The Los Angeles Times reports that a fiery crash of a U.S. Navy jet in Death Valley on Wednesday has left seven spectators injured. The pilot who was flying the jet has not been located, and his current status is still unknown.
The crash happened on the morning of Wednesday, July 31st at approximately 10:00 a.m. near the Naval Air Weapons Station China Lake in a place that has been dubbed “Star Wars Canyon” because of how Naval pilots fly their jets like the fictional fighters in the popular movie franchise.
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The U.S. military has been using the area for military combat exercises since before World War II in the 1930s and became a part of Death Valley National Park in 1994. Many visitors come to watch pilots from nearby military bases and see these powerful aircraft in closer proximity than they would be able to do so elsewhere. According to Death Valley National Park public information officer Patrick Taylor, it has become one of the park’s most popular attractions. “It’s one of the main attractions,” said.
Authorities say that the visitors who were hurt while observing the crash suffered only minor injuries.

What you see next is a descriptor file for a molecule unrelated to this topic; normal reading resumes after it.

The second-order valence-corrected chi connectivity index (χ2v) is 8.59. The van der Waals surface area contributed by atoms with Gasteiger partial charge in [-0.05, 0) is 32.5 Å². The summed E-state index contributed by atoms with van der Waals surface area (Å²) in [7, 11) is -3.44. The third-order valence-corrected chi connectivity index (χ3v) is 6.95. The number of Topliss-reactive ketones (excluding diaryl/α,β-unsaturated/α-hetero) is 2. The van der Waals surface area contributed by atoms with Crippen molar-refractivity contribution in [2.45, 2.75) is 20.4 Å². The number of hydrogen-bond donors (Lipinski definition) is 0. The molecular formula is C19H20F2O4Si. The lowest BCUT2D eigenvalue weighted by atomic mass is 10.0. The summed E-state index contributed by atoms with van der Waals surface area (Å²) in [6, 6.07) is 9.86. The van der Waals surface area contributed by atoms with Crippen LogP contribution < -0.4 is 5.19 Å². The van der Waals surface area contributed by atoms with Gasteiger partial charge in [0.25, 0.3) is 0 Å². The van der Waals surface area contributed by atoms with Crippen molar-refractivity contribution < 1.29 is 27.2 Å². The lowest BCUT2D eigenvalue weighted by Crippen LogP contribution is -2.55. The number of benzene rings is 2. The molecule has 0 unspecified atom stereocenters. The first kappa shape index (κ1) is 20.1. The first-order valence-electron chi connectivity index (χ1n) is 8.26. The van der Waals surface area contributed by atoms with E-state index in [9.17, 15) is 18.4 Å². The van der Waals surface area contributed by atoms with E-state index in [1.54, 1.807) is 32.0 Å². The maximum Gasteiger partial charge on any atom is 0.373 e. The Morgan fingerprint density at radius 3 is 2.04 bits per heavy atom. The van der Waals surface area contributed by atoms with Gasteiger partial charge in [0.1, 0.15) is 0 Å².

Some of the military bases that use the Death Valley Star Wars Canyon site are from Edwards Air Force Base, Naval Air Weapons Station China Lake, Naval Air Station Lemoore, Fresno Air National Guard Base, and Nellis Air Force Base located just outside of Las Vegas, Nevada. Pilots from U.S. foreign allies will also practice air maneuvers when they happen to be in the area.
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Search and rescue crews from the Naval air stations at China Lake and Lemore along with a medical team have been dispatched and are searching the area around the crash site for the pilot. Navy Lieutenant Commander Lydia Bock said in a statement to the paper that the rescue teams are prepared to continue their search throughout the night.